Funny feeling about to open A Wake: Kids Killing Kids for the Next Wave festival tonight. I’ve never felt quite like this a few hours before opening a show, ever. I think it’s because my motivations for doing a show have never been the motivations I have for doing this one, and that plays out in all sorts of ways.
For background: A Wake: Kids Killing Kids is a live documentary theatre collaboration between Too Many Weapons (myself, Georgie McAuley, Jordan Prosser and Sam Burns-Warr) and the Sipat Lawin Ensemble (represented here by JK Anicohce, Alon Segarra, Ness Roque, Ninya Bedruz and Sarah Salazar) telling the story of the Battalia Royale project that took place in Manila over 2012.
Last year, the blessed cats at MKA produced the first version of this work featuring just 2MW, which toured to the Melbourne Fringe, Crack Theatre Festival and the Q Theatre in Penrith. Following that show, Sipat produced their own documentary response to Battalia, entitled A Wake, which was performed earlier this year in Manila. Now, the two shows have been stapled / delicately woven together into one creature with the amazing acronym of AWKKK.
This production owes a lot of thanks to a lot of humans – firstly to MKA and Glyn Roberts, who took our initial idea for a slide night about our Philippines holiday and gave us the framework to turn it into a much bigger and real-life theatre show, and then to other supporters like Katrina Douglas from the Q Theatre, Chris Ryan, Nick Atkins and Jenni Medway from Crack Theatre Festival, Felix Preval from the Melbourne Fringe, all the mad lovers.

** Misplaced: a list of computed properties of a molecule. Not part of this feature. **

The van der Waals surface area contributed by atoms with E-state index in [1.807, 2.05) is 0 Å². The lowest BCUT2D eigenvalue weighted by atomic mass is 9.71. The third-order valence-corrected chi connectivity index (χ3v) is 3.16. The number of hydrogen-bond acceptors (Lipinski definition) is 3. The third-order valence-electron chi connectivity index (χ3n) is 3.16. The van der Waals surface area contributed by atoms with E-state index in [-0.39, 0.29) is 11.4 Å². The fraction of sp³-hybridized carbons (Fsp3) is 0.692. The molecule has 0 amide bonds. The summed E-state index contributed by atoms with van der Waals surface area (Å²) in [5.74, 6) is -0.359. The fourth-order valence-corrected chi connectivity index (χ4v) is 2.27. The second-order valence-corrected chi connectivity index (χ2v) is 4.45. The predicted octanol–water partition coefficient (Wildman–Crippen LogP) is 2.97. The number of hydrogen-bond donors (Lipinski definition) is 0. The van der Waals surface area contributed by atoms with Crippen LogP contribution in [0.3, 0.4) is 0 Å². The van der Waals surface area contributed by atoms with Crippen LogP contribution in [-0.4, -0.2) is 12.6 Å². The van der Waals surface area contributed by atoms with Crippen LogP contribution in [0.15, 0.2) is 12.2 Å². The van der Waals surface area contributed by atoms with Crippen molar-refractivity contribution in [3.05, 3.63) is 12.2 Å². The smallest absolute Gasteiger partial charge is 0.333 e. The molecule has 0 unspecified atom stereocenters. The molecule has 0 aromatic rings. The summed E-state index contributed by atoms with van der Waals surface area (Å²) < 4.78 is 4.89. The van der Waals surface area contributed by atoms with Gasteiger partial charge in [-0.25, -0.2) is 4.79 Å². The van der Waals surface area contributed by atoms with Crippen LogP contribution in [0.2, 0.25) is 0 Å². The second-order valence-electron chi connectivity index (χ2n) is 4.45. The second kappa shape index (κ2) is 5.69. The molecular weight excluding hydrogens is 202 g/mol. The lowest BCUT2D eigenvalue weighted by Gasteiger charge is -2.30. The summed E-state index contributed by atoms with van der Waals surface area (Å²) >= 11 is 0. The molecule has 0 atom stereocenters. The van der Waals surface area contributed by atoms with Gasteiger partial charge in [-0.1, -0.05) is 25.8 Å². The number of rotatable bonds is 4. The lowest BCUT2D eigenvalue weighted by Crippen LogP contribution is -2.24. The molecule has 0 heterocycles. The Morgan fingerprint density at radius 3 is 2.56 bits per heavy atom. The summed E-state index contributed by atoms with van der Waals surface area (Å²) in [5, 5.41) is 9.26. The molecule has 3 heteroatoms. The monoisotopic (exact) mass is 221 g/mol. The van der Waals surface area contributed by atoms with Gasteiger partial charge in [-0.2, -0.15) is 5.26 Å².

That work triggered conversations between Sipat Lawin and Next Wave director Em Sexton and Stephen Armstrong from Arts Centre Melbourne, which led to an invitation for Sipat to come to Australia and take part in Next Wave. That invitation set in motion the creation of A Wake, and from there the decision to integrate A Wake and KKK into one multi-faceted mega-show, the Man O’War Jellyfish of documentary theatre. If you want a clearer rundown of the creature, roll to Eleanor Zeichner’s article about it in Exeunt Magazine.
AWKKK includes the masterful work of designer Mel Koomen and stage manager Cameron Stewart, and the whole thing is once again directed by Bridget Balodis. Bridget was responsible for turning KKK from a long-winded series of essays into a tight theatre show, and once again she’s managed to tie the diverse strands of the story into a single unified slice of jiving performance, with dance. I am super grateful to all these human beings, I’m not putting logos on this blog post, this is actual thanks from an actual human being to all the human beings who have helped make this thing happen.
So what’s going on in my head? First of all, I’m not at all concerned about the audience or critical response. We have a story to tell, and we’re going to tell it as best we can, with generosity and love and welcoming the audience in. Bridget Balodis is an amazing director and she has built a fantastic framework to support us in telling this tale, making it live and breathe and giving us our best shot at getting it across to a bunch of strangers. It might still fall over, it might not work, but we will try our best, we will try our absolute best, and that’s all there is for us to do.